'Profound' MI5 regret at errors on 7/7 bombs
MI5 HAS expressed "profound regret" for failing to prevent the 7/7 bombings.
One of the British Security Service's most senior officers told the inquest into the attacks that every member of the agency lamented the fact that plot ringleader Mohammed Sidique Khan was not fully investigated before the atrocities.
The top spy, named only as Witness G, insisted yesterday that MI5 had "no inkling" of what was to befall London on July 7 2005 and said it would be "nonsensical and offensive" to suggest otherwise.
Hugo Keith, counsel to the inquest, said: "You have nevertheless recorded that it is a matter of profound regret that despite its efforts and industry, the Security Service did not manage to ascertain the full significance, and intentions importantly, of Mohammed Sidique Khan and thus did not manage to prevent the atrocities of July 7."
Witness G said: "Every member of the service feels that."
However, it also emerged at the inquest that MI5 missed an opportunity to identify 7/7 ringleader Mohammed Sidique Khan as a terrorist by failing to show a key informant a clear photograph of him.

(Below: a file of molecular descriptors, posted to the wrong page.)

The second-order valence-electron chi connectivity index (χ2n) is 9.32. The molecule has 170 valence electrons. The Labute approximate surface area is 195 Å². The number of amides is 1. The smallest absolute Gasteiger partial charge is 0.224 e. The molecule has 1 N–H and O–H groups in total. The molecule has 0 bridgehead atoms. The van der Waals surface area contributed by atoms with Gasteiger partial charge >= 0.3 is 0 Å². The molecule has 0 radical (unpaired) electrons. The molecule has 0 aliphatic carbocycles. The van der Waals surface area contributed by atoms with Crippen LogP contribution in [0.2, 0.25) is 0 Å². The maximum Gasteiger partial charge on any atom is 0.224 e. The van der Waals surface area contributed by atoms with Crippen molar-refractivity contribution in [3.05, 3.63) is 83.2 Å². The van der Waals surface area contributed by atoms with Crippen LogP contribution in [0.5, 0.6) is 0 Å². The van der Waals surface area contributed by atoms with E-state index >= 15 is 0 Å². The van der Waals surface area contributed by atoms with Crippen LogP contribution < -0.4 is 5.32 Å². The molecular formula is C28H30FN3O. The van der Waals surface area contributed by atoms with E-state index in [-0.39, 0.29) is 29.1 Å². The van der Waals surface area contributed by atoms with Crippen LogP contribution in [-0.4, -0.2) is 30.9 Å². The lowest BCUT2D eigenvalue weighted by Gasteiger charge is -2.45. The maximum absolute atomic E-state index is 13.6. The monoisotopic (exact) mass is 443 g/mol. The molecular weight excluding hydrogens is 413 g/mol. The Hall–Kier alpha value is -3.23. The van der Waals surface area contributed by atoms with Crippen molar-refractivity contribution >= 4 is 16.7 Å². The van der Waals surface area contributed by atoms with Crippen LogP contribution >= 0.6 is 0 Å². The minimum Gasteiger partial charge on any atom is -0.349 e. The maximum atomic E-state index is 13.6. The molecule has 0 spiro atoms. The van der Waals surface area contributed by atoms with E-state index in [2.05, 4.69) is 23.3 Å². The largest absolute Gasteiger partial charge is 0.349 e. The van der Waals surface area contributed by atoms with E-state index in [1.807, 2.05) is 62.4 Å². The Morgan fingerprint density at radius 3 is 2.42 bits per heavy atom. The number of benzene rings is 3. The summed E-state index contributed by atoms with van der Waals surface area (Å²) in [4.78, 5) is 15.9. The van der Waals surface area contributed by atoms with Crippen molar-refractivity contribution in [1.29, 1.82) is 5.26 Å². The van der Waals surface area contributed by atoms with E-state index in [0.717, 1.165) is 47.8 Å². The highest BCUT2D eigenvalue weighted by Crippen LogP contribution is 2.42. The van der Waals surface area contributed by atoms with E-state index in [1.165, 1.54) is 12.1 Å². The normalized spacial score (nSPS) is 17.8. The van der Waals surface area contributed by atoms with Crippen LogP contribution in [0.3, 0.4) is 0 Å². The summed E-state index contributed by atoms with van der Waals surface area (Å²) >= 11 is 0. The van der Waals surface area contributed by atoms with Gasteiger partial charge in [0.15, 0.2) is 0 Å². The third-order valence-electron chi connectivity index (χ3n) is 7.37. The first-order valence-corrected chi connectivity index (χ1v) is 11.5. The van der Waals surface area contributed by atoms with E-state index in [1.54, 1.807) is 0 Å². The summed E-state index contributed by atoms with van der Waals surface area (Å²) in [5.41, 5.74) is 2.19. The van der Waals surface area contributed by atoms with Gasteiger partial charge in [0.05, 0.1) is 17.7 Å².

Undercover surveillance officers took a sharp colour picture of Khan and his deputy Shehzad Tanweer at a motorway service station in February 2004.
But MI5 did not use this photograph of Khan and provided only a very badly cropped image of Tanweer to US investigators interrogating al-Qa'ida supergrass Mohammed Junaid Babar.
Babar had met Khan when the British extremist attended a terrorist training camp in Pakistan in 2003, but he was not able to identify him until after the July 7 2005 attacks on London.
Hugo Keith said his children could have done a better job of cropping the picture of Tanweer than the MI5.
The security agency also stressed that Babar was a new source and they did not know how far he could be trusted.
Khan and Tanweer were photographed by a surveillance team in front of a Burger King outlet on the M1 in Bedfordshire on February 2 2004.
The blurry black-and-white cropped versions of the picture prepared by the Security Service show only Khan's right half, while most of Tanweer's nose is cut off and his stubble and the letters on his hat cannot be made out.
One of MI5's most senior officers told the inquest that there was no record of why the image was edited like this before being shown to Babar.
Witness G said: "My judgment would be that when photographs are cropped in this way, for whatever reason, we are concerned that by including the background we are giving away too much detail."
Asked why the picture of Khan was not shown to Babar, the senior MI5 officer said: "My speculation remains that the quality of that being even poorer than the quality of the Shehzad Tanweer photograph, it simply wasn't considered worthwhile."
Asked about MI5's ability to transmit colour pictures to other security agencies around the globe, Witness G replied: "It would depend where they were in the world."
Mr Keith pointed out: "America is not the other side of the moon. The system must exist to allow colour photographs to be sent to America."